NASA said hackers stole employee credentials and gained access to mission-critical projects last year in 13 major network breaches that could compromise US national security. National Aeronautics and Space Administration Inspector General Paul Martin testified before Congress this week on the breaches, which appear to be among the more significant in a string of security problems for federal agencies.
The space agency discovered in November that hackers working through an Internet Protocol address in China broke into the -network of NASA's Jet Propulsion Laboratory, Martin said in testimony released on Wednesday. He said the hackers gained full system access, which allowed them to modify, copy, or delete sensitive files, create new user accounts and upload hacking tools to steal user credentials and compromise other NASA systems. They were also able to modify system logs to conceal their actions. "Our review disclosed that the intruders had compromised the accounts of the most privileged JPL users, giving the intruders access to most of JPL's networks," he said.
In another attack last year, intruders stole credentials for accessing NASA systems from more than 150 employees. Martin said his office identified thousands of computer security lapses at the agency in 2010 and 2011. He also said NASA has moved too slowly to encrypt or scramble the data on its laptop computers to protect information from falling into the wrong hands. Unencrypted notebook computers that have been lost or stolen include ones containing codes for controlling the International Space Station, as well as sensitive data on NASA's Constellation and Orion programs, Martin said.
A NASA spokesman told Reuters on Friday the agency was implementing recommendations made by the Inspector General's Office. "NASA takes the issue of IT security very seriously, and at no point in time have operations of the International Space Station been in jeopardy due to a data breach," said NASA spokesman Michael Cabbagehe.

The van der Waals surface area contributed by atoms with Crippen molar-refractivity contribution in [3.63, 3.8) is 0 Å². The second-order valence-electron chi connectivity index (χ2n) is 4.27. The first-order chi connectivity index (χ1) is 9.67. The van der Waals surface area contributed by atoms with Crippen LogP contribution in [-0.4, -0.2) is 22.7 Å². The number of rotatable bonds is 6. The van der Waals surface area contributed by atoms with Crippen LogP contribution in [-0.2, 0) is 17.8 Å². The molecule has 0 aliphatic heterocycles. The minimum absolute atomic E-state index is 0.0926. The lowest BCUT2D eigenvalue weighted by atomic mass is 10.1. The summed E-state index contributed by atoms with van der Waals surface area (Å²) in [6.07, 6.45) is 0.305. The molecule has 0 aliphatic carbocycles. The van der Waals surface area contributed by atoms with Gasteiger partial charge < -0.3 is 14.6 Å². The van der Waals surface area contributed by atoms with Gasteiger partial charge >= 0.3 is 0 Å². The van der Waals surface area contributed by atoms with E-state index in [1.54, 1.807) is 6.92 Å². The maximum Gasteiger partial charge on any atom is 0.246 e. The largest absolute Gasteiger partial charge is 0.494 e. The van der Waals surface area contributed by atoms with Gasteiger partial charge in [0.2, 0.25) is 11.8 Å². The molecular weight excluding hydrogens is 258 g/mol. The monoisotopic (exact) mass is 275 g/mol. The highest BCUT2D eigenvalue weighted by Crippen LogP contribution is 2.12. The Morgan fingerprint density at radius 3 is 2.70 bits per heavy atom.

In a separate development, the US Air Force said on Friday it had scrapped a plan to outfit thousands of personnel with second-generation iPad tablet computers from Apple Inc, but denied the reversal was because some of the software it wanted on the devices had been written in Russia.
Two days ago, news website Nextgov raised questions about a requirement that the 2,861 iPad2s come equipped with GoodReader, an electronic document display program written by an independent Russian developer. The devices were to be used to store and update flight information, regulations and orders, according to procurement documents. "The cancellation was not the result of any concern about GoodReader," said Matt Durham, a spokesman at the Air Force Special Operations Command. He said the cancellation of the six-week-old order followed a decision that the procurement should not have been reserved for small businesses.
The military and other branches of government have been putting an increased emphasis on "supply-chain security" as they try to make sure that hardware, software and other components have not been tampered with by other nations. This has proved challenging because so many parts come from overseas. Even American companies often contract for programming work abroad. Mike Jacobs, who headed the National Security Agency's program for defending US equipment, said in an interview he had killed a major procurement of encryption software within seconds after learning that a US supplier had included a small amount of Russian-made code.